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Aircraft cover for Namdapha tigers

Aircraft cover for Namdapha tigers
Microlight plane to hover over sanctuary in Arunachal for
surveillance

ROOPAK GOSWAMI
Issue Date: Friday , July 31 , 2009

Guwahati, July 30: A microlight aircraft will soon be hovering over Namdapha Tiger Reserve in Arunachal Pradesh, helping forest staff in surveillance and protection of big cats in the country’s easternmost sanctuary.

The Centre’s decision to introduce the microlight aircraft at Namdapha was announced by minister of state for environment and forests (independent charge), Jairam Ramesh, at a conclave of tiger reserve directors held at Sariska in Rajasthan on July 25 and 26.

“The announcement by Jairam Ramesh at the Sariska meeting is a big development for us as over 30 per cent of the reserve is not accessible through land routes,” Namdapha’s field director Yogesh told The Telegraph.

Yogesh had attended the Sariska meeting which deliberated on the challenges being faced by tiger reserves across the country.

An official in the ministry of environment and forests said over phone that the minister has taken keen interest in getting the microlight for Namdapha as “he has a soft corner for the Northeast”.

The total area of the Namdapha tiger reserve is 1,985 square km, spread over hills and dense forests.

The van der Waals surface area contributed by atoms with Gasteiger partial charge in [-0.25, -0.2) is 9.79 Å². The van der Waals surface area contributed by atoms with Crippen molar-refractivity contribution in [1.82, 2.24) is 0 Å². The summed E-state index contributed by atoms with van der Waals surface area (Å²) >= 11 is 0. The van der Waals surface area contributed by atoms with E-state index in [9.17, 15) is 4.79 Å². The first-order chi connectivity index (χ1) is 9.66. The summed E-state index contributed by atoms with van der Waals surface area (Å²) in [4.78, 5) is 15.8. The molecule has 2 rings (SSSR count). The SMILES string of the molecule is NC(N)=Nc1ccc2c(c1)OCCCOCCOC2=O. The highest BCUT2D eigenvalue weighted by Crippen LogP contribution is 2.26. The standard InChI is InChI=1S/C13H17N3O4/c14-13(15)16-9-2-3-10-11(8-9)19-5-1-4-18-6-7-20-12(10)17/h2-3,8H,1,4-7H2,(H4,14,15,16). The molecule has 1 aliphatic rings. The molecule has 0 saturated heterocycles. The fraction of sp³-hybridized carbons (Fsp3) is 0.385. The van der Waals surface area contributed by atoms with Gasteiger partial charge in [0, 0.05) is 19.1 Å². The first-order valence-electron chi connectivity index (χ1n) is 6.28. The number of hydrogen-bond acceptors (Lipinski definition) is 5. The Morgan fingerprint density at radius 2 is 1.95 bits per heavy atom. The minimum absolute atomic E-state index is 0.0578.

Yogesh said the number of tigers in Namdapha, as estimated in the 2006 census, is 14 but pugmarks of four “new” tigers have been sighted in the last couple of months by an expedition team.

Once Ramesh’s plan is implemented, Namdapha will be the first tiger reserve in the country to get a microlight aircraft.

“There are different types of microlight aircraft whose costs vary. A final decision is being taken on this issue,” a ministry official added.

The official said a couple of other tiger reserves are likely to get similar aircraft for surveillance.

Incidentally, Namdapha is among the three tiger reserves in the Northeast — the other two being Dampa in Mizoram and Manas in Assam — which were graded “poor” by the National Tiger Conservation Authority recently.

Encroachment by the Lisu tribe and militancy are stated to be major problems in Namdapha. Both the factions of the NSCN also have camps in the park.

http://www.telegraphindia.com/1090731/jsp/northeast/story_11301362.jsp#

http://bigcatrescue.org

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